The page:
Library - In Memoriam
Remembering oral history interviewees who have passed away.
Lucien Wulsin’s grandfather was taught the piano business by D. W. Baldwin, the founder of the world-famous piano company. What he learned was passed down to his son, who, like his father, became president of the company. Lucien III carried on the family tradition and served as President of Baldwin Piano Company during the turbulent 1960s. The piano business needed to compete with the home organ products, which were on the rise.
Les Paul will forever be known for his role in the popularity of the electric guitar, the design of the Gibson Les Paul guitar, the multi track recording, the early guitar effects, and his million selling recordings with wife Mary Ford.
Jim Chapin had the idea of writing a method book for the beginning drummer that would provide clear examples and illustrations. The year was 1947 and no such book was in print. He gathered little hints and simple examples for the book that has become one of the best selling methods in the business. As a player, he toured and recorded countless times, but found the most satisfaction sitting down with one drummer or a room with 101 drummers and providing them with tools to improve their playing.
George Fullerton befriended Leo Fender back in the days before Leo quit the radio repair business and started in the guitar making business. George worked for the Fender Guitar Company from the beginning and up to the day it was sold to CBS Musical Instruments. After the sale of the company, Leo could no longer use his last name to produce and promote guitars, so he teamed with George to form a new company, named after the first letter in their first names. And so, G & L Guitars was born.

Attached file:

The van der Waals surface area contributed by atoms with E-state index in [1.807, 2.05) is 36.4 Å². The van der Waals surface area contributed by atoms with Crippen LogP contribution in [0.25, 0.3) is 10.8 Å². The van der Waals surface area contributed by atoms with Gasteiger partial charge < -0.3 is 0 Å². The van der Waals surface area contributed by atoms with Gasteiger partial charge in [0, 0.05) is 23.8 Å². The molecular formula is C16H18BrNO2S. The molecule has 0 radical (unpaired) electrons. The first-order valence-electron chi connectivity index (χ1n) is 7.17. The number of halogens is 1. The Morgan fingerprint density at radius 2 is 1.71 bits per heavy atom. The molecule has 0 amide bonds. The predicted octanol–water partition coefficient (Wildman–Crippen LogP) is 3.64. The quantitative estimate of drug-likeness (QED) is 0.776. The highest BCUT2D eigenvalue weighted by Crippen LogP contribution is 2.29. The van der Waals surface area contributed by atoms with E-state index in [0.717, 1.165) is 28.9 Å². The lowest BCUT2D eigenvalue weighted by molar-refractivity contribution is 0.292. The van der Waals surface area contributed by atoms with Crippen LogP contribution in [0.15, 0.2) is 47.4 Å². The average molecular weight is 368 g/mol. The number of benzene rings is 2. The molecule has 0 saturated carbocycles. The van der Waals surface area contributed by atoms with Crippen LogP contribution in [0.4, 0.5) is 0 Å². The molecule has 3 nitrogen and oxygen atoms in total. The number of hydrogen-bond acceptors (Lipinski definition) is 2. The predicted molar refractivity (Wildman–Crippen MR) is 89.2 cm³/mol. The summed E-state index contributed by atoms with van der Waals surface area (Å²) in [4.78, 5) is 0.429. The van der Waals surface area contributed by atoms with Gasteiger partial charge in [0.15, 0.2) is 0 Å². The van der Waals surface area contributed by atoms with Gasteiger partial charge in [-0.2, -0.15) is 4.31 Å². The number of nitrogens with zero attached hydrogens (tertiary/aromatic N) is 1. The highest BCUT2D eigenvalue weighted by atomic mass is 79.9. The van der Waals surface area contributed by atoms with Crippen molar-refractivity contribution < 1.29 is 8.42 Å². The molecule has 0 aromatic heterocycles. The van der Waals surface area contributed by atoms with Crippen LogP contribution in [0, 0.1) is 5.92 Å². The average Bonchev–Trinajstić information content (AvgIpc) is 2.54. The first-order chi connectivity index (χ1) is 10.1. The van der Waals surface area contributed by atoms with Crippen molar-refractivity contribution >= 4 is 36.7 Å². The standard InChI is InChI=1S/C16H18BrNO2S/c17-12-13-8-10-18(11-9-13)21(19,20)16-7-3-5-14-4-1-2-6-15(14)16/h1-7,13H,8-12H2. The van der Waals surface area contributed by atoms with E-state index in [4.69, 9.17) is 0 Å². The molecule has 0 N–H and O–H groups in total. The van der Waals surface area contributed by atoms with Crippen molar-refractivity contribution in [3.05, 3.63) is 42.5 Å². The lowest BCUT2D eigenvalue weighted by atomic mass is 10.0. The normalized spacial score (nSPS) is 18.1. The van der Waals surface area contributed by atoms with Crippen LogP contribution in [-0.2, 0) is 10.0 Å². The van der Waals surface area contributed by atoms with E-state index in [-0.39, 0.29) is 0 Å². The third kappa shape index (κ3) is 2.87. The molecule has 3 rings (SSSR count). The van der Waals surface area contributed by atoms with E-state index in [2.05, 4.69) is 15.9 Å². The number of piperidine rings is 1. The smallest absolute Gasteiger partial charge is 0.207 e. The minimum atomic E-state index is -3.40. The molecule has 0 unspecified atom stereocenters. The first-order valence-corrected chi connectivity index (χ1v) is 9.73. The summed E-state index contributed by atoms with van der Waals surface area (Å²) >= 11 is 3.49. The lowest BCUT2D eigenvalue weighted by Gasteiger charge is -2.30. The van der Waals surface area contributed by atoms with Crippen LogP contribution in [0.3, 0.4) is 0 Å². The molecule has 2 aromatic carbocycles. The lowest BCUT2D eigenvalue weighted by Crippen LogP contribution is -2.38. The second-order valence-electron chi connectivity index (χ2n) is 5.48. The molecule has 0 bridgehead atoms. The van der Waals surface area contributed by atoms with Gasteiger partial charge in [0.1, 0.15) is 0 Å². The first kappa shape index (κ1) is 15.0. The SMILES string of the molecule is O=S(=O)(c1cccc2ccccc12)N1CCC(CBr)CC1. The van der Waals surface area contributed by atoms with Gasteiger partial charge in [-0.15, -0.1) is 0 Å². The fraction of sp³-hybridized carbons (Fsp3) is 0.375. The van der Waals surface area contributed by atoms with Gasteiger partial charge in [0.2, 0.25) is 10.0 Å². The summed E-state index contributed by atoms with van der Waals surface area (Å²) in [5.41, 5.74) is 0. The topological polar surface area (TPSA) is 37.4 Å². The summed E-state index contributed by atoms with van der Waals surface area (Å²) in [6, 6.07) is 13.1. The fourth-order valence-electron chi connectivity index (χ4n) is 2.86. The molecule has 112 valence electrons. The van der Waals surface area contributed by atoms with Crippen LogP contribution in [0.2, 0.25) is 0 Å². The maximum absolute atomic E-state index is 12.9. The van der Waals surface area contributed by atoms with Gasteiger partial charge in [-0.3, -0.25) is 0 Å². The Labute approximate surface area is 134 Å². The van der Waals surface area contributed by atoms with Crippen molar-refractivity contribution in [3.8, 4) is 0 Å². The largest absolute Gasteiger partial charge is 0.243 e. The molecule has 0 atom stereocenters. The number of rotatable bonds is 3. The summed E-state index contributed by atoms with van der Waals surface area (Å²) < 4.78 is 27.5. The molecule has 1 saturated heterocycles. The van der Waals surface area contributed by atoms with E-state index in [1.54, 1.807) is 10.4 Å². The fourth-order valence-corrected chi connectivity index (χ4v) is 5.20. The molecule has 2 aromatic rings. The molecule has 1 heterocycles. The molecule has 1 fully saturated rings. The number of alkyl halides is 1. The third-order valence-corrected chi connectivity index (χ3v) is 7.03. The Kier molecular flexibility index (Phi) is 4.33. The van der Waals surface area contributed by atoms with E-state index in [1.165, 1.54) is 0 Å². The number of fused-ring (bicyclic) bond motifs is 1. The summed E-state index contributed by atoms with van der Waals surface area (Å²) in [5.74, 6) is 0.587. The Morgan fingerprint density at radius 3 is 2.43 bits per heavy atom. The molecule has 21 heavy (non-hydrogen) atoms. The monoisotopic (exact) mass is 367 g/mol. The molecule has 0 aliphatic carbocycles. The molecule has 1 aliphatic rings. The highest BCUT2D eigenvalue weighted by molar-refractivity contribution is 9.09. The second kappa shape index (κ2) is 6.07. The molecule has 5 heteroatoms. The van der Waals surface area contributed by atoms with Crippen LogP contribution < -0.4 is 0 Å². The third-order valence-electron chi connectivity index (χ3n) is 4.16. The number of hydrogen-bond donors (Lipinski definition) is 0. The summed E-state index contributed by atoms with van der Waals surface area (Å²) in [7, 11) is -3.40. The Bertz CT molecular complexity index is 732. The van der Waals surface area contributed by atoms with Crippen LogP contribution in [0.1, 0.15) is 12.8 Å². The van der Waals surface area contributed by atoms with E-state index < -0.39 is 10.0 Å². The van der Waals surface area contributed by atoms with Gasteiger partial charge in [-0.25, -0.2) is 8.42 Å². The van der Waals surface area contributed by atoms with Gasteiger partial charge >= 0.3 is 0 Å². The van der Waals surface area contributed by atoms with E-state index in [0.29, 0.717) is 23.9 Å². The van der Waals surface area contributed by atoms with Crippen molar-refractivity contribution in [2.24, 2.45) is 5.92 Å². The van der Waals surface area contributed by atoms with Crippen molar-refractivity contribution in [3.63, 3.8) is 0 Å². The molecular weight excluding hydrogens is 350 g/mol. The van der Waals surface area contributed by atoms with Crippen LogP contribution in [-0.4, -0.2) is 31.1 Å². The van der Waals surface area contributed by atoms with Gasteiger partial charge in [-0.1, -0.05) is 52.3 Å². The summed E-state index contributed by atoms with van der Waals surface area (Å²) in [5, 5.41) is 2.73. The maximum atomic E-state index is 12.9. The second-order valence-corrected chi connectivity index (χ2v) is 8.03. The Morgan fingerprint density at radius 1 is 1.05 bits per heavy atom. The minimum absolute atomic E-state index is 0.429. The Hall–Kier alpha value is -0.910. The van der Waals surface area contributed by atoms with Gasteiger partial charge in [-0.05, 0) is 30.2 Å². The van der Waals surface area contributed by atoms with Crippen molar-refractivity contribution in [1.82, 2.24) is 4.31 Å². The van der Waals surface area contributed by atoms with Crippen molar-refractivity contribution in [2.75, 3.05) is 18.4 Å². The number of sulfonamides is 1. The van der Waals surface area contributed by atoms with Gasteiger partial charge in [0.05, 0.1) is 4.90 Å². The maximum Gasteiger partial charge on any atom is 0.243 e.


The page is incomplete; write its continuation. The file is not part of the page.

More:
George Lewis was the founder of George L’s in Madison, Tennessee, one of the industry’s leading innovators of cable and electronic components. George played a large role in the development of ShoBud as a retail store and manufacturer of steel pedal guitars. George’s entire family works in the business, which is now being operated by his two daughters. His interview was as much a recount of his career as it was an American history lesson as George was on board a ship in Pearl Harbor on D
Heribert Glassl had two musical loves, the tuba and the cello. While it may seem like a strange pairing, Mr. Glassl made it work. In fact, after a long career in musical instrument making, the tuba and cello are the only products he produced in his small German factory.
Edward Garbett was the founder of the Progressive Music store in McKeesport Pennsylvania in the years following World War II. He worked for Gretsch as Educational Director and a decade later was hired by Yamaha and oversaw the company’s growing school band programs throughout th
Harry Benson became the president of William Lewis & Son when the company was under the ownership of Chicago Musical Instrument (CMI). Harry’s guiding principles resulted in the expansion of the violin line and the respect of fellow violin makers such as Kurt Glaesel. Harry was also the one-time boss of another industry veteran and strong supporter of this archive collection, Robert S. Johnson.
Ernesto Gittli was born in Uruguay and moved to the U.S. as a small boy before he began taking piano lessons. He met his wife, who also taught music, and together they envisioned a music school that would encourage all ages to become music makers. Gittli Music opened in the mid- 1960s with a strong focus on providing parents with an education regarding why music is important to their child long before “music makes you smarter” was ever a slogan.
Marie Jensen was born in Rosebud, Texas as the daughter of a Texas Ranger. She graduated college in Houston with a business degree before meeting Al Jensen on a blind date. The two were married in 1954 and had their only child, a daughter, in 1959.